Once the channels

    latencies are known,

    shorter latencies can be increased in each user

    node. The result is that

    each node will be

    aligned to the longest

    node latency.

    Systematic Errors

    L = 1 [m]

    N 1 N 2 N 3

    L = 1 [m]

    N 1 N 2 N 3

    Estimated Latency Error (without MGTs)

    0,00

    0,05

    0,10

    0,15

    0,20

    0,25

    0,30

    0,35

    0,40

    0,45

    -1,7 -1,6 -1,6 -1,5 -1,4 -1,3 -1,2 -1,2 -1,1 -1,0 -0,9 -0,8 -0,7 -0,7 -0,6

    Latency error [ns]

    Relative Frequency

    node 1

    node 2

    node 3

    Node Latency (without MGTs)

    0

    0,1

    0,2

    0,3

    0,4

    0,5

    0,6

    0,7

    0,8

    16,1 16,3 16,4 16,6 16,7 16,9 17,1 17,2 17,4 17,6 17,7 17,9 18,1 18,2 18,4 18,6

    Latency [ns]

    Relative Frequency

    L1

    L2

    L3

    EL1

    EL2

    EL3

  • Time Stamping example 4 NUSTAR (BUTIS)

    Si Ladder

    DSSD

    ASIC

    FEE

    Card

    Handles

    16 ASICs,

    each 64ch

    = 1024ch.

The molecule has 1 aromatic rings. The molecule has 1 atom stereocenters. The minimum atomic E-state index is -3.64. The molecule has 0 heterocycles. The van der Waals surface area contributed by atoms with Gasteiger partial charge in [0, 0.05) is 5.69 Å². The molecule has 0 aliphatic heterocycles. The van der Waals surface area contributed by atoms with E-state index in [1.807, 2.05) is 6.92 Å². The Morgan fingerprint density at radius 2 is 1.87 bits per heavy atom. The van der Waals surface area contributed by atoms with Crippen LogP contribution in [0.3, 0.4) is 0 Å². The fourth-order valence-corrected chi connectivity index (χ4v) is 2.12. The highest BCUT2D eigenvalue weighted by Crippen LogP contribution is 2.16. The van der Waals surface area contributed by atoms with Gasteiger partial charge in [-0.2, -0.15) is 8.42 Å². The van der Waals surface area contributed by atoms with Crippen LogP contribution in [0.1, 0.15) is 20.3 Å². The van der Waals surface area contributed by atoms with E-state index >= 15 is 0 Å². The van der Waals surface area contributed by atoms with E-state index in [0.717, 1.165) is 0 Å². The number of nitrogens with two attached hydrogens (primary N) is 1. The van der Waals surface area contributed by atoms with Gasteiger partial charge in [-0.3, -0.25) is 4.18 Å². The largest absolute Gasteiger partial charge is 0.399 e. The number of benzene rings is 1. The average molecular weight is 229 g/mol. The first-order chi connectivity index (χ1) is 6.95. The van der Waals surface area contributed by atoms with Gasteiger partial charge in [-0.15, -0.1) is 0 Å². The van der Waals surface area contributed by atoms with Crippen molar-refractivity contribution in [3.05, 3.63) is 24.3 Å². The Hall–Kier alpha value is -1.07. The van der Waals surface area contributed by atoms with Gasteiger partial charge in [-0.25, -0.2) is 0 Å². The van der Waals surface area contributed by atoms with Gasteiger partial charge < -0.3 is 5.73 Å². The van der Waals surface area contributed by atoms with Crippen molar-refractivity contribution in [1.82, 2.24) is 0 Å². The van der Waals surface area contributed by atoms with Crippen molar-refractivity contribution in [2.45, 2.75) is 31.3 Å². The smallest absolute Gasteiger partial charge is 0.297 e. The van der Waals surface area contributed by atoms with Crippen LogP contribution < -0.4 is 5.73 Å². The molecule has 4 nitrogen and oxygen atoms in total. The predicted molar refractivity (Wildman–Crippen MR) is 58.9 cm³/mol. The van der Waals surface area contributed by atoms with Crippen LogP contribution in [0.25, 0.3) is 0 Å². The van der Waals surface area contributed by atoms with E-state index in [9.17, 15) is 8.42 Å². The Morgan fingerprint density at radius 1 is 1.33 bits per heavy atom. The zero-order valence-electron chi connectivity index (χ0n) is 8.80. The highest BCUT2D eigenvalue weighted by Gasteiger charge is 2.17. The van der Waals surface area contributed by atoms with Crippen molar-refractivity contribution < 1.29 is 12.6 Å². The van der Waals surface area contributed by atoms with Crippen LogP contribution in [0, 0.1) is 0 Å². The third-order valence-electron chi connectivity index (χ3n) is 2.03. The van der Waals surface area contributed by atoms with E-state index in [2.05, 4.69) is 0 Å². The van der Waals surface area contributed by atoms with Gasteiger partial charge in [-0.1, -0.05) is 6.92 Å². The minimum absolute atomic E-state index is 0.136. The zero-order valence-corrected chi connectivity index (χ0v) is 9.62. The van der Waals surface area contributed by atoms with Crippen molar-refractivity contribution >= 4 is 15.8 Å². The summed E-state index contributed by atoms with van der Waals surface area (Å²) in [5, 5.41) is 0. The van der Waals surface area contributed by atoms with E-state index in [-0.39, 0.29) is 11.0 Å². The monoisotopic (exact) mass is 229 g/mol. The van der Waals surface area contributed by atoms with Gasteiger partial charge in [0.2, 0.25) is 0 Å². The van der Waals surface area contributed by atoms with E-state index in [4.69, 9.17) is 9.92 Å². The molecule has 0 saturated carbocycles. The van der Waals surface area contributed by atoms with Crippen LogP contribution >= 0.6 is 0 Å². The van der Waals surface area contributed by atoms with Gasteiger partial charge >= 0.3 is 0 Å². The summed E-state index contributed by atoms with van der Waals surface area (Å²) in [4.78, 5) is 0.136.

Total approx

    100 FEE cardsBUTISBUTIS

    Fan-out

    NUSTAR

    DABC

    DAQR3B

    input

    code

    module

    Gbit Ethernet fibre(s)

    ASIC

    Fibre

    Ethernet

    R3B conceptual design

    for Si tracker FEE and DAQ

    Draft 1 April 2008

    fibre

    links

    either fibre

    or HDMI linksSlow

    Control

    Front End Electronics

    Data output stage

    standard format and

    output medium e.g.

    10G Ethernet fibre

    Correlate by timestamp

    Clock and

    Timestamp

    BUTIS

    Common

    Clocks

    10/200MHz

  • Time Stamping example 5 AIDA (DeSpec)

    Mechanics diagrams

    Daughte

    r card

    connecto

    r

    16 channel

    ASIC

    AD9252FADC

    AD9252

    FADC

    16 bit ADC

    Sin

    gle

    todiffn

    .

    16

    1

    I2C controls